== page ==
Contents

  1. Requirements
    1. Must be able to represent standalone codes
      1. Current solution (status: STABLE)
    2. Must be able to represent balanced paired-codes
      1. Current solution (status: STABLE)
    3. Must be able to represent paired codes that have been separated
      1. Current solution (status: STABLE)
    4. Must be able to represent paired codes that are overlapping each other
      1. Current solution (status: STABLE)
    5. Must allow to associate spans of content with metadata
      1. Current solution (status: UNDER DISCUSSION)
    6. Must be able to store a display-friendly representation of an inline code for informational purpose
      1. Current solution (status: STABLE)
    7. Must be able to store a text-equivalent representation of an inline code for linguistic processes
      1. Current solution (status: STABLE)
    8. Must be able to identify uniquely an inline code within a segment (<source> and/or <target> in XLIFF 1.2 or <seg> in TMX)
      1. Current solution (status: STABLE)
    9. Must be able to associate each code of the source with its corresponding code in the target
      1. Current solution (status: STABLE)
    10. Must be able to represent the duplication of inline codes in the segment
      1. Current solution (status: STABLE)
    11. Must be able to represent inline codes added to the segment
      1. Current solution (status: STABLE)
    12. Must allow three ways to deal with the native data corresponding to an XLIFF inline code
      1. to store only the XLIFF representation, discarding the native data
        1. Current solution (status: STABLE)
      2. to store it along with its XLIFF representation
        1. Current solution (status: STABLE)
      3. to store a pointer to it along with its XLIFF representation
        1. Current solution (status: STABLE)
    13. Must be able to represent separately different flows of text and codes when, in the original format, they are mixed together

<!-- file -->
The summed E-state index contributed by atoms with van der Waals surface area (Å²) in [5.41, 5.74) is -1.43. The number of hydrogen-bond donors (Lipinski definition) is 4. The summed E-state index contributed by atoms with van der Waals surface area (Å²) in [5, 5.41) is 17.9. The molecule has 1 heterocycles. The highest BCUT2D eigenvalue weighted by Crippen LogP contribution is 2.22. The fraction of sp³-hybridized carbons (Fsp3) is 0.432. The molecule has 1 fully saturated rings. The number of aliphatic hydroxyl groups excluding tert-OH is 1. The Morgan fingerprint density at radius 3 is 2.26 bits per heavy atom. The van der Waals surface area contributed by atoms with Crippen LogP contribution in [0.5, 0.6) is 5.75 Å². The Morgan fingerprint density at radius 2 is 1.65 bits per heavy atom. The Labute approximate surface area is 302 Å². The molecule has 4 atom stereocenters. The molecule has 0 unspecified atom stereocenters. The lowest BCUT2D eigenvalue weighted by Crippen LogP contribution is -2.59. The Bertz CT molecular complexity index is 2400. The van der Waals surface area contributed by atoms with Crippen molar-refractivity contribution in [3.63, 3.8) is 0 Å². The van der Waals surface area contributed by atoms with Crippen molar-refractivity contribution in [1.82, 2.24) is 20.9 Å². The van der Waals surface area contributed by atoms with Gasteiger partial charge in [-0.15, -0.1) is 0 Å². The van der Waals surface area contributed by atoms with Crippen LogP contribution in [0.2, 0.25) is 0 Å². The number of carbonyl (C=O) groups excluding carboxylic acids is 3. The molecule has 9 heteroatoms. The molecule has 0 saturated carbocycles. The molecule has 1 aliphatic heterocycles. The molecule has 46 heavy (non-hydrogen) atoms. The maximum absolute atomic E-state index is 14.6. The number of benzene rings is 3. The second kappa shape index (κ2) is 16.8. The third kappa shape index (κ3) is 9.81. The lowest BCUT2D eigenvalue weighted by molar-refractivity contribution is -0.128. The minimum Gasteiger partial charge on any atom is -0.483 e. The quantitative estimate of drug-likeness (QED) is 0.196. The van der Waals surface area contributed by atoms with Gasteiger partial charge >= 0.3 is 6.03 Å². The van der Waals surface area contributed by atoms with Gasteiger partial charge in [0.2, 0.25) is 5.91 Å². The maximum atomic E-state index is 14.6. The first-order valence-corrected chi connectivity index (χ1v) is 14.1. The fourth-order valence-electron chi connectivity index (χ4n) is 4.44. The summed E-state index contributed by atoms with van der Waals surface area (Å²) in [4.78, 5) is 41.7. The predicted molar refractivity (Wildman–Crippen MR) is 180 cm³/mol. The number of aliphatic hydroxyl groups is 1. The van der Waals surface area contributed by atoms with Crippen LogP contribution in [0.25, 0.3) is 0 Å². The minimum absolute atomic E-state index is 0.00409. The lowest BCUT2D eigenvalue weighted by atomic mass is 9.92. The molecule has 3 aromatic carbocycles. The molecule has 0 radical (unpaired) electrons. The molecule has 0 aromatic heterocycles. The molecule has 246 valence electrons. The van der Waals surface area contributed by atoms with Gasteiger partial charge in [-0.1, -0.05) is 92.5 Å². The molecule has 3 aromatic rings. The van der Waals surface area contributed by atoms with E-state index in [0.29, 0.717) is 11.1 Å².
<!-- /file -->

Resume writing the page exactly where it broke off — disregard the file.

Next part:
1. Current solution (status: Stable)
    14. Should be able to represent the mutual relationships between a nested flow of text and its parent
      1. Current solution (status: STABLE)
    15. Should be able to represent illegal XML characters in the content
      1. Current solution (status: STABLE)
    16. Inline codes should have a way to store information about the effect on the segmentation
      1. Current solution (status: UNDER DISCUSSION)
    17. Should preserve span-like structures
      1. Current solution (status: STABLE)
  2. Guiding Principles
    1. Consider other Standards rather than re-inventing the wheel
    2. If possible, all text nodes of the content should be real text, not codes

For comparison between solutions see: OneContentModel/Comparison

1. Requirements

1.1. Must be able to represent standalone codes

For example, a line break in HTML:

Line 1<br/>line 2

Or an image in HTML:

An elephant: <img src="elephant.png">

1.1.1. Current solution (status: STABLE)

The placeholder element:

<ph id='1'/>

1.2. Must be able to represent balanced paired-codes

For example, normal bolded text in HTML:

<b>Bold</b> text

1.2.1. Current solution (status: STABLE)

The paired codes element:

<pc id='1'>text</pc>

1.3. Must be able to represent paired codes that have been separated

For example, in HTML <b> in one segment, while </b> is in a different one:

<p>Text in <b>bold. This too</b>.</p>
--> seg1=[Text in <b>bold.] and seg2=[This too</b>.]

The format must support marking of pairs across segment boundaries.

1.3.1. Current solution (status: STABLE)

The start code and end code elements:

<sc id='1'/>text<ec id='2' rid='1'/>

or

<sc id='1'/>text<ec rid='1'/>

Name of attribute needs to be finalized (rid vs idref)

1.4. Must be able to represent paired codes that are overlapping each other

For example, the bookmarks in ODF:

<text:p><text:bookmark-start text:name="bm1"/>Text of bookmark bm1 <text:bookmark-start text:name="bm2"/>and bm2.<text:bookmark-end text:name="bm1"/>
Text of bookmark bm2.<text:bookmark-end text:name="bm2"/></text:p>

1.4.1. Current solution (status: STABLE)

The start code and end code elements cover this requirement.

1.5. Must allow to associate spans of content with metadata